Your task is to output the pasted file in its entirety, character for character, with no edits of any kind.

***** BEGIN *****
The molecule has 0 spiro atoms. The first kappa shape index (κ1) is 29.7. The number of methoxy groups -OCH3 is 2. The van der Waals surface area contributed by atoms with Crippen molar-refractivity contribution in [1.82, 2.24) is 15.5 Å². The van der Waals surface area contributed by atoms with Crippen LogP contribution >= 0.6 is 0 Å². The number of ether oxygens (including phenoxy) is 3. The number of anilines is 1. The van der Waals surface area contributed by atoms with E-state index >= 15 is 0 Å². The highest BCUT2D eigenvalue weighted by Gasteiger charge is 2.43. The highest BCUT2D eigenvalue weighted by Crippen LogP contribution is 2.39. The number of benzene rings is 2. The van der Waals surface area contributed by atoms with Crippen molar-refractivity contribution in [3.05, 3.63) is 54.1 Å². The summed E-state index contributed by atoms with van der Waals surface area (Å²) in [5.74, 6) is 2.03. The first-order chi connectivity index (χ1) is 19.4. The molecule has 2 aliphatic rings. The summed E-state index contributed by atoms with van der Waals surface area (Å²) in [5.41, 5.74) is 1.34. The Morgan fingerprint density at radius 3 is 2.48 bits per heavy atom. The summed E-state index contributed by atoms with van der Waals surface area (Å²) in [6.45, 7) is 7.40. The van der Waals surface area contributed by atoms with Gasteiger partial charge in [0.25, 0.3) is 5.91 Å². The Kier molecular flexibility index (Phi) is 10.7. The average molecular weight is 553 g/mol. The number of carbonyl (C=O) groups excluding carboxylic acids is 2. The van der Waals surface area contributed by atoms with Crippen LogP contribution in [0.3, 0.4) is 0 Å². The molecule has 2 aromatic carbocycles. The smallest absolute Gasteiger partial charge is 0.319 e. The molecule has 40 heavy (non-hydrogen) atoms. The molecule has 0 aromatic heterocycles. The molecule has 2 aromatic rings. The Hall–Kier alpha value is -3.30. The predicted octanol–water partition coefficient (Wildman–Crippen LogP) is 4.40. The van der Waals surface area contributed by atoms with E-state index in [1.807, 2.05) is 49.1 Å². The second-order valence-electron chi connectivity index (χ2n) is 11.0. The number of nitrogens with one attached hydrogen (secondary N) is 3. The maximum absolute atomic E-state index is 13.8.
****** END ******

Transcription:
The molecule has 0 spiro atoms. The first kappa shape index (κ1) is 29.7. The number of methoxy groups -OCH3 is 2. The van der Waals surface area contributed by atoms with Crippen molar-refractivity contribution in [1.82, 2.24) is 15.5 Å². The van der Waals surface area contributed by atoms with Crippen LogP contribution >= 0.6 is 0 Å². The number of ether oxygens (including phenoxy) is 3. The number of anilines is 1. The van der Waals surface area contributed by atoms with E-state index >= 15 is 0 Å². The highest BCUT2D eigenvalue weighted by Gasteiger charge is 2.43. The highest BCUT2D eigenvalue weighted by Crippen LogP contribution is 2.39. The number of benzene rings is 2. The van der Waals surface area contributed by atoms with Crippen molar-refractivity contribution in [3.05, 3.63) is 54.1 Å². The summed E-state index contributed by atoms with van der Waals surface area (Å²) in [5.74, 6) is 2.03. The first-order chi connectivity index (χ1) is 19.4. The molecule has 2 aliphatic rings. The summed E-state index contributed by atoms with van der Waals surface area (Å²) in [5.41, 5.74) is 1.34. The Morgan fingerprint density at radius 3 is 2.48 bits per heavy atom. The summed E-state index contributed by atoms with van der Waals surface area (Å²) in [6.45, 7) is 7.40. The van der Waals surface area contributed by atoms with Gasteiger partial charge in [0.25, 0.3) is 5.91 Å². The Kier molecular flexibility index (Phi) is 10.7. The average molecular weight is 553 g/mol. The number of carbonyl (C=O) groups excluding carboxylic acids is 2. The van der Waals surface area contributed by atoms with Crippen LogP contribution in [0.3, 0.4) is 0 Å². The molecule has 2 aromatic carbocycles. The smallest absolute Gasteiger partial charge is 0.319 e. The molecule has 40 heavy (non-hydrogen) atoms. The molecule has 0 aromatic heterocycles. The molecule has 2 aromatic rings. The Hall–Kier alpha value is -3.30. The predicted octanol–water partition coefficient (Wildman–Crippen LogP) is 4.40. The van der Waals surface area contributed by atoms with E-state index in [1.807, 2.05) is 49.1 Å². The second-order valence-electron chi connectivity index (χ2n) is 11.0. The number of nitrogens with one attached hydrogen (secondary N) is 3. The maximum absolute atomic E-state index is 13.8.